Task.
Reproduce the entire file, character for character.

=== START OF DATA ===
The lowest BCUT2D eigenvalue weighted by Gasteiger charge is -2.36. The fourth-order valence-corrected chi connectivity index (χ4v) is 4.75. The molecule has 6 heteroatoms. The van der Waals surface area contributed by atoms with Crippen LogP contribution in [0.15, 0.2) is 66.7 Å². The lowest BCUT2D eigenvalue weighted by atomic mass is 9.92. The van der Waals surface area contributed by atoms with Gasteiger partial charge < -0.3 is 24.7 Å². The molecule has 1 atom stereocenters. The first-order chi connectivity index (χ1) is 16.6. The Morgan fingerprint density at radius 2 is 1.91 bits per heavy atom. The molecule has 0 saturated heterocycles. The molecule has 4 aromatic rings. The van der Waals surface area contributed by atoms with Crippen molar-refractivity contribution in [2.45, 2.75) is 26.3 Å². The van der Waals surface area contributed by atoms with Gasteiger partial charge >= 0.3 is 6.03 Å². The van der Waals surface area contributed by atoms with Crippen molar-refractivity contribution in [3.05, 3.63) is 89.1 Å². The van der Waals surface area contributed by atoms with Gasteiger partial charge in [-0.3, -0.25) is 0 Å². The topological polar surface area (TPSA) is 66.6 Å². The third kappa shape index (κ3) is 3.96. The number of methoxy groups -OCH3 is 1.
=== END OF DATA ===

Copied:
The lowest BCUT2D eigenvalue weighted by Gasteiger charge is -2.36. The fourth-order valence-corrected chi connectivity index (χ4v) is 4.75. The molecule has 6 heteroatoms. The van der Waals surface area contributed by atoms with Crippen LogP contribution in [0.15, 0.2) is 66.7 Å². The lowest BCUT2D eigenvalue weighted by atomic mass is 9.92. The van der Waals surface area contributed by atoms with Gasteiger partial charge < -0.3 is 24.7 Å². The molecule has 1 atom stereocenters. The first-order chi connectivity index (χ1) is 16.6. The Morgan fingerprint density at radius 2 is 1.91 bits per heavy atom. The molecule has 0 saturated heterocycles. The molecule has 4 aromatic rings. The van der Waals surface area contributed by atoms with Crippen molar-refractivity contribution in [2.45, 2.75) is 26.3 Å². The van der Waals surface area contributed by atoms with Gasteiger partial charge >= 0.3 is 6.03 Å². The van der Waals surface area contributed by atoms with Crippen molar-refractivity contribution in [3.05, 3.63) is 89.1 Å². The van der Waals surface area contributed by atoms with Gasteiger partial charge in [-0.3, -0.25) is 0 Å². The topological polar surface area (TPSA) is 66.6 Å². The third kappa shape index (κ3) is 3.96. The number of methoxy groups -OCH3 is 1.